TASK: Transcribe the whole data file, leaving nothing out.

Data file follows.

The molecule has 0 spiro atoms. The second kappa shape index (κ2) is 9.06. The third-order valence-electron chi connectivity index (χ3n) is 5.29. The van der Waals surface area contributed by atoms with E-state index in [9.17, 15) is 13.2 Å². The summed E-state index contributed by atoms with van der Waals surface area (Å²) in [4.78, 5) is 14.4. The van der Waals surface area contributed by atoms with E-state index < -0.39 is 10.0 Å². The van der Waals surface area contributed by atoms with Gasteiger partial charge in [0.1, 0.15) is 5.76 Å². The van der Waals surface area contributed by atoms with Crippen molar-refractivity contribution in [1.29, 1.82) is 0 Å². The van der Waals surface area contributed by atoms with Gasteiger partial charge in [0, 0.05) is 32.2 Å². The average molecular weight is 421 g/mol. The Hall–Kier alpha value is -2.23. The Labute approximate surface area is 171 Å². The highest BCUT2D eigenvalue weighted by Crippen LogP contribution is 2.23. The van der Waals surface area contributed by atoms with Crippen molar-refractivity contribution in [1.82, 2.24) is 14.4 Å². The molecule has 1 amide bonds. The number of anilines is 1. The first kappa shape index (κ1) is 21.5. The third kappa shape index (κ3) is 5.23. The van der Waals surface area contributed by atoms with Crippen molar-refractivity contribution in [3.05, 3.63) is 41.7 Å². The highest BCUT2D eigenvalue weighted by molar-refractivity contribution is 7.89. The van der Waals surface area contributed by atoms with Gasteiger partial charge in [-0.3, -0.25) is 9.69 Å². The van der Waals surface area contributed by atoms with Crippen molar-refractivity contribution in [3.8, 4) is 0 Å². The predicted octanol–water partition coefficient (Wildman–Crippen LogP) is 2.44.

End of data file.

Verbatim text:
The molecule has 0 spiro atoms. The second kappa shape index (κ2) is 9.06. The third-order valence-electron chi connectivity index (χ3n) is 5.29. The van der Waals surface area contributed by atoms with E-state index in [9.17, 15) is 13.2 Å². The summed E-state index contributed by atoms with van der Waals surface area (Å²) in [4.78, 5) is 14.4. The van der Waals surface area contributed by atoms with E-state index < -0.39 is 10.0 Å². The van der Waals surface area contributed by atoms with Gasteiger partial charge in [0.1, 0.15) is 5.76 Å². The van der Waals surface area contributed by atoms with Crippen molar-refractivity contribution in [1.29, 1.82) is 0 Å². The van der Waals surface area contributed by atoms with Gasteiger partial charge in [0, 0.05) is 32.2 Å². The average molecular weight is 421 g/mol. The Hall–Kier alpha value is -2.23. The Labute approximate surface area is 171 Å². The highest BCUT2D eigenvalue weighted by Crippen LogP contribution is 2.23. The van der Waals surface area contributed by atoms with Crippen molar-refractivity contribution in [1.82, 2.24) is 14.4 Å². The molecule has 1 amide bonds. The number of anilines is 1. The first kappa shape index (κ1) is 21.5. The third kappa shape index (κ3) is 5.23. The van der Waals surface area contributed by atoms with Crippen molar-refractivity contribution in [3.05, 3.63) is 41.7 Å². The highest BCUT2D eigenvalue weighted by molar-refractivity contribution is 7.89. The van der Waals surface area contributed by atoms with Gasteiger partial charge in [-0.3, -0.25) is 9.69 Å². The van der Waals surface area contributed by atoms with Crippen molar-refractivity contribution in [3.8, 4) is 0 Å². The predicted octanol–water partition coefficient (Wildman–Crippen LogP) is 2.44.